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Beer sales back on highway to growth after a sober year



MUMBAI | BENGALURU: After a year of declining demand, beer sales in India grew 4.6% in 2018, helped by the fading impact of a highway ban, although companies expect sales to taper off this year due to an increase in taxation and liquor curbs during the general election.

Growth last year was still slower than in the previous years, when it ranged from 5.2% to 18% between 2009 and 2016, according to Global-Data Plc, a UK-based research agency.

“In the last couple of years, we have had highway bans, demonetisation and excise duty hikes in Maharashtra and West Bengal, which had depressed the industry. Going forward, all these weak comparators will go away,” Shekhar Ramamurthy, managing director of Heineken-controlled United Breweries, told ET last month. The owner of Kingfisher beer said it grew in double digits last year, ahead of the overall market.

Both beer and Indian-made foreign liquor (IMFL) declined 3% in 2017. While India’s IMFL market recovered and grew 10% last year, the most since 2012, the beer category hasn’t seen a similar surge. A key reason was lower demand in two crucial states.

A year ago, West Bengal increased duty on beer to 45.5% from 30% in January and then reduced it to 42.7% in March after initial supply disruptions, leading to tipplers shifting from beer to lower-priced spirits. In Maharashtra, excise duty on beer was increased by 17% and the revised pricing structure was obtained only after mid-December 2017, leading to a shortage of beer as manufacturers cut back on supplies.

“We are upbeat about industry growth. However, there are existing challenges, particularly in terms of accessibility and steep taxation. There is a huge opportunity for states to adapt taxation policies that are based on alcohol content and not absolute volume,” said Ben Verhaert, President – South Asia, AB InBev, which sells Budweiser, Corona and Haywards beer. “India is not among the top 10 beer markets in the world, but is the second-largest consumer base globally.”

Analysts expect the number of dry days during the ongoing seven phase general election, which coincides with the label registration cycle this time, to affect operations and supply chains for brewers.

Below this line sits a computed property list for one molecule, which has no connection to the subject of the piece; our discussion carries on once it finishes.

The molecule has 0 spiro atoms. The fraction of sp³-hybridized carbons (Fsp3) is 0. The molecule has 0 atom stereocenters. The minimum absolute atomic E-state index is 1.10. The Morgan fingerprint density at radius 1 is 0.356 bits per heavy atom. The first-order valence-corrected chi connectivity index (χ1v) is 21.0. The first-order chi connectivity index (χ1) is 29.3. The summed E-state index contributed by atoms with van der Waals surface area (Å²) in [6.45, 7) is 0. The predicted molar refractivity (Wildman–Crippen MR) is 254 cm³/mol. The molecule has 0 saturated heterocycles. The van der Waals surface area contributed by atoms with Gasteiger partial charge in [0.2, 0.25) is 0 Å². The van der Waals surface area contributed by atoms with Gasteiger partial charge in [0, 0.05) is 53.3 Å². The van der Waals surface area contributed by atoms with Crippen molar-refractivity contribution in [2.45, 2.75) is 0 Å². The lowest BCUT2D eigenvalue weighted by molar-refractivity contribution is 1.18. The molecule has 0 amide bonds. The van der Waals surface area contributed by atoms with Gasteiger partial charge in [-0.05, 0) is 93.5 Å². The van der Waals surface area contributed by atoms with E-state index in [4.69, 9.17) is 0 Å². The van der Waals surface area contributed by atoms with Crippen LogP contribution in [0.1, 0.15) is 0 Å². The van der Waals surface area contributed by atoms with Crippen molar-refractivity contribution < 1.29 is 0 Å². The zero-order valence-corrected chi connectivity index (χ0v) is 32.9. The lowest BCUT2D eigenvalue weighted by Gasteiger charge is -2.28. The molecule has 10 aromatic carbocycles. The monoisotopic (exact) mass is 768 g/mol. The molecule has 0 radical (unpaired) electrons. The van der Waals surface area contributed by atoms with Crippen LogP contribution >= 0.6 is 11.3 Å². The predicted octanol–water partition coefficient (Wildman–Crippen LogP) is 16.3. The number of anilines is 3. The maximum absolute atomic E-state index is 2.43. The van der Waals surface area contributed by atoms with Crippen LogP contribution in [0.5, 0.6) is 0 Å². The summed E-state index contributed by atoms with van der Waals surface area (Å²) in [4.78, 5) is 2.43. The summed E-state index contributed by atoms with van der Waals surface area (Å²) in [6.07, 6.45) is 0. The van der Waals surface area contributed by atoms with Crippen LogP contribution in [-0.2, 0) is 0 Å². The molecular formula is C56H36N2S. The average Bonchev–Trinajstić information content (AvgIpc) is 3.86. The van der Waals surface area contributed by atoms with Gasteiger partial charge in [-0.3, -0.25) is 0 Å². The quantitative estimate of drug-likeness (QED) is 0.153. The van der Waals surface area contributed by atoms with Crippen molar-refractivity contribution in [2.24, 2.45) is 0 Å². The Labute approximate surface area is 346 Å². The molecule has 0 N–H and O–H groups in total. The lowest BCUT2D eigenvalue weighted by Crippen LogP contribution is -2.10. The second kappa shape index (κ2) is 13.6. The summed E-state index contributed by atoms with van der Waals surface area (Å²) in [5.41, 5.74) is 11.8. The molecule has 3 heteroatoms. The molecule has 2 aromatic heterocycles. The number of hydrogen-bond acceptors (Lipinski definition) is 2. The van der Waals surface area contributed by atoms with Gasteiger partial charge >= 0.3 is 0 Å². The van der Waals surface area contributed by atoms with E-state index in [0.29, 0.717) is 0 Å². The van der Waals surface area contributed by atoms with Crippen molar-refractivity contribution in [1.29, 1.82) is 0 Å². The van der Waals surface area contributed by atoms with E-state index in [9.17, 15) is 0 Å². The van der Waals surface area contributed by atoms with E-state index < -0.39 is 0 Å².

“Election-related disruptions can affect the crucial summer season sales in 1QFY20. While United Spirits is also likely to be affected due to elections, the impact should be significantly lower as beer consumption is more skewed towards summers, unlike spirits,” Krishnan Sambamoorthy and Vishal Punmiya, analysts at Motilal Oswal, wrote in an investor note.

In India, the liquor market is regulated, with high levels of taxation. In many parts, the state government controls wholesale or retail distribution. Over the past two years, West Bengal, Chhattisgarh and Jharkhand have changed policies to allow liquor sales only through government-owned corporations, similar to states such as Delhi, Rajasthan, Kerala and Tamil Nadu.

Heineken, Anheuser-Busch InBev and Carlsberg, the world’s top three brewers that together control about 90% of India’s beer market, have been betting on premium brands to drive sales in the warm, tropical country with promising demographics and increasing affluence.

DBS-Emkay said in a recent report that beer volume trends across the top five regions that account for half the market indicate continued strong growth momentum. For quarter ended March, reported growth should be marginally lower due to the high base of trade restocking in Maharashtra a year earlier, but at the same time, benefit from lower comparables in West Bengal, which had a supply discontinuation a year ago, it said in the report.

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